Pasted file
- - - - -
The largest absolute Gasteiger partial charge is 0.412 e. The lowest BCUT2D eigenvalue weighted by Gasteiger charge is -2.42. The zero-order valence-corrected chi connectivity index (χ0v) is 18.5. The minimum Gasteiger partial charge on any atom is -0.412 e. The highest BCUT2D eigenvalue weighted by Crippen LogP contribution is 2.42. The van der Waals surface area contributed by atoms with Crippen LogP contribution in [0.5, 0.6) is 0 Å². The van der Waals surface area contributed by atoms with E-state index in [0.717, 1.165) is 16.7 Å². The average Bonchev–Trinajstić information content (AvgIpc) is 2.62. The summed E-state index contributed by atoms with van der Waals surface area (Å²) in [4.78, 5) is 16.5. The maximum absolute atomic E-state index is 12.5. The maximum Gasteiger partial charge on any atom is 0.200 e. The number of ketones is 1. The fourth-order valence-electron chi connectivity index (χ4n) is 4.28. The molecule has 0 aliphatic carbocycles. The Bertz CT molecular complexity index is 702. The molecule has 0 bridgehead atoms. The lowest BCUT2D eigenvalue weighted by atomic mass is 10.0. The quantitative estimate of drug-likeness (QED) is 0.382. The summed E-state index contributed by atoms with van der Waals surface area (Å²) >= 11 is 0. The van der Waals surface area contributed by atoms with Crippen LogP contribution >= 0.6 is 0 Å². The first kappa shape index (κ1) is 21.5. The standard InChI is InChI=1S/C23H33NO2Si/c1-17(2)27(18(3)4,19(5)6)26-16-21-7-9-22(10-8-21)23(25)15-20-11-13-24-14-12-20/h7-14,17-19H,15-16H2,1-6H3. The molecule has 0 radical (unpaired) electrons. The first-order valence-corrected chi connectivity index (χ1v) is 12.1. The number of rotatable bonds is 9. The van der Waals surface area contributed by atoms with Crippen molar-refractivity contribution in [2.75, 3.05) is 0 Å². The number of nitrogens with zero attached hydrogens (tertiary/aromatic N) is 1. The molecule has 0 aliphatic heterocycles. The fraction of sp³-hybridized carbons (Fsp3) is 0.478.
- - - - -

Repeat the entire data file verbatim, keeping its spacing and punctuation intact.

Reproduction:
The largest absolute Gasteiger partial charge is 0.412 e. The lowest BCUT2D eigenvalue weighted by Gasteiger charge is -2.42. The zero-order valence-corrected chi connectivity index (χ0v) is 18.5. The minimum Gasteiger partial charge on any atom is -0.412 e. The highest BCUT2D eigenvalue weighted by Crippen LogP contribution is 2.42. The van der Waals surface area contributed by atoms with Crippen LogP contribution in [0.5, 0.6) is 0 Å². The van der Waals surface area contributed by atoms with E-state index in [0.717, 1.165) is 16.7 Å². The average Bonchev–Trinajstić information content (AvgIpc) is 2.62. The summed E-state index contributed by atoms with van der Waals surface area (Å²) in [4.78, 5) is 16.5. The maximum absolute atomic E-state index is 12.5. The maximum Gasteiger partial charge on any atom is 0.200 e. The number of ketones is 1. The fourth-order valence-electron chi connectivity index (χ4n) is 4.28. The molecule has 0 aliphatic carbocycles. The Bertz CT molecular complexity index is 702. The molecule has 0 bridgehead atoms. The lowest BCUT2D eigenvalue weighted by atomic mass is 10.0. The quantitative estimate of drug-likeness (QED) is 0.382. The summed E-state index contributed by atoms with van der Waals surface area (Å²) >= 11 is 0. The van der Waals surface area contributed by atoms with Crippen LogP contribution >= 0.6 is 0 Å². The first kappa shape index (κ1) is 21.5. The standard InChI is InChI=1S/C23H33NO2Si/c1-17(2)27(18(3)4,19(5)6)26-16-21-7-9-22(10-8-21)23(25)15-20-11-13-24-14-12-20/h7-14,17-19H,15-16H2,1-6H3. The molecule has 0 radical (unpaired) electrons. The first-order valence-corrected chi connectivity index (χ1v) is 12.1. The number of rotatable bonds is 9. The van der Waals surface area contributed by atoms with Crippen molar-refractivity contribution in [2.75, 3.05) is 0 Å². The number of nitrogens with zero attached hydrogens (tertiary/aromatic N) is 1. The molecule has 0 aliphatic heterocycles. The fraction of sp³-hybridized carbons (Fsp3) is 0.478.